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Is there a way to combine the use of scan() and read.big.matrix() from the bigmemory package to read in a 200 MB .csv file with mixed-type columns so that the result is a dataframe with integer, character, and numeric columns?

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does it have to be the bigmemory package? I find ff much more useful for this sort of stuff –  mdsumner Aug 7 '11 at 12:17
    
@mdsumner is on the right track. Does it even need to be file-backed? For 200MB, I'd just read it in, work with it, then save it as 1 or more BM files (or in ff, if you wish). –  Iterator Aug 7 '11 at 12:31

4 Answers 4

Try the ff package for this.

library(ff)
help(read.table.ffdf)

Function ‘read.table.ffdf’ reads separated flat files into ‘ffdf’ objects, very much like (and using) ‘read.table’. It can also work with any convenience wrappers like ‘read.csv’ and provides its own convenience wrapper (e.g. ‘read.csv.ffdf’) for R's usual wrappers.

For 200Mb it should be as simple a task as this.

 x <- read.csv.ffdf(file=csvfile)

(For much bigger files it will likely require that you investigate some of the configuration options, depending on your machine and OS).

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Thank you mdsummer. I tried the ff package, was able to read in the almost 300 MB dataset which I stored into an object which I later coerced into a dataframe with as.data.frame. However, this ate up so much memory that there was little left for analysis. It was a good start though and a helpful suggestion. –  Lourdes Aug 15 '11 at 9:48
    
The entire point is not to load it all in but use the memory-mapped features of the ff package. There are tools to extract portions from the ff data structures –  mdsumner Aug 15 '11 at 11:37

Ah, there are some things that are impossible in this life, and there are some that are misunderstood and lead to unpleasant situations. @Roman is right: a matrix must be of one atomic type. It's not a dataframe.

Since a matrix must be of one type, attempting to snooker bigmemory to handle multiple types is, in itself, a bad thing. Could it be done? I'm not going there. Why? Because everything else will assume that it's getting a matrix, not a dataframe. That will lead to more questions and more sorrow.

Now, what you can do is to identify the types of each of the columns, and generate a set of distinct bigmemory files, each containing the items that are of a particular type. E.g. charBM = character big matrix, intBM = integer big matrix, and so on. Then, you may be able to develop have a wrapper that produces a data frame out of all of this. Still I don't recommend that: treat the different items as what they are, or coerce homogeneity if you can, rather than try to produce a big dataframe griffin.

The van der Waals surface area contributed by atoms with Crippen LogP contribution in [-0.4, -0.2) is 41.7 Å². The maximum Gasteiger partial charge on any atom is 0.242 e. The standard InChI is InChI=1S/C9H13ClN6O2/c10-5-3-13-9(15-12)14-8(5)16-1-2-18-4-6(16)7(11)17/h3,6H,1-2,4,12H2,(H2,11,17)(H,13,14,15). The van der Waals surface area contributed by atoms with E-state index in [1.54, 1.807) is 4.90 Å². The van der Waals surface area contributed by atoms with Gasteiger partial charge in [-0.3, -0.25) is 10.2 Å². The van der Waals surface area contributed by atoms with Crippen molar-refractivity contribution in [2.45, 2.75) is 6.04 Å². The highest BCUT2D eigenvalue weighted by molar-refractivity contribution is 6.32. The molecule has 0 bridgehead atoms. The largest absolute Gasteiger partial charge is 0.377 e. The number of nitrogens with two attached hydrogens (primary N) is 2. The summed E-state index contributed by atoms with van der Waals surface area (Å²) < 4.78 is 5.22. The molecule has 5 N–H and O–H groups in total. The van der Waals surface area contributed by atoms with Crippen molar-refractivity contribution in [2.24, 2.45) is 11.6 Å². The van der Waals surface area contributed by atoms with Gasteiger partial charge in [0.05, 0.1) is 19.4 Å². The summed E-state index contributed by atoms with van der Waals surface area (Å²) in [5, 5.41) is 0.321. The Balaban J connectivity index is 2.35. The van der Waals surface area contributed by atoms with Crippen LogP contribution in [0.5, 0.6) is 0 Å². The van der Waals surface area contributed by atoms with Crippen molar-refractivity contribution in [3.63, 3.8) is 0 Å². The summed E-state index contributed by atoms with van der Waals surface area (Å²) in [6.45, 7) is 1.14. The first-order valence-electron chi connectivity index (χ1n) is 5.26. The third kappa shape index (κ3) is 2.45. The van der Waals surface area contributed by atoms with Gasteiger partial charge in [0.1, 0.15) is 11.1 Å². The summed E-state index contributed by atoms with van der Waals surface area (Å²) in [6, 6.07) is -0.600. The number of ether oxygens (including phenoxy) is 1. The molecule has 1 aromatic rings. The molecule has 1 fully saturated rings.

@mdsumner is correct in suggesting ff. Another storage option is HDF5, which you can access through ncdf4 in R. Unfortunately, these other packages are not as pleasant as bigmemory.

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Thanks Iterator. You are right, the other packages are not as pleasant as bigmemory. –  Lourdes Aug 15 '11 at 9:49

According to the help file, no.

Files must contain only one atomic type (all integer, for example). You, the user, should know whether your file has row and/or column names, and various combinations of options should be helpful in obtaining the desired behavior.

I'm not familiar with this package/function, but in R, matrices can have only one atomic type (unlike e.g. data.frames).

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Thanks for your two cents. On this blog, joshpaulson.wordpress.com/2010/12/20/michael-kane-on-bigmemory someone suggested that a workaround to the limitation of matrices having only one atomic type (a characteristic inherited by big.matrix) is to use scan(). I was hoping someone could share their experiences with read.big.matrix from the bigmemory package, especially with regards to reading in mixed-type columns and whether they have used scan(). –  Lourdes Aug 7 '11 at 6:56
    
Maybe you can do that in the processing stage, but I would like to be proven wrong (sensu @Iterator). –  Roman Luštrik Aug 7 '11 at 9:26

The best solution is to read the file line by line and parse it, in this way the reading process will occupy an amount of memory almost linear.

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Welcome to StackOverflow! However, this does not answer the question, which was specifically aimed at the bigmemory package –  Paul Hiemstra Mar 23 '13 at 14:17

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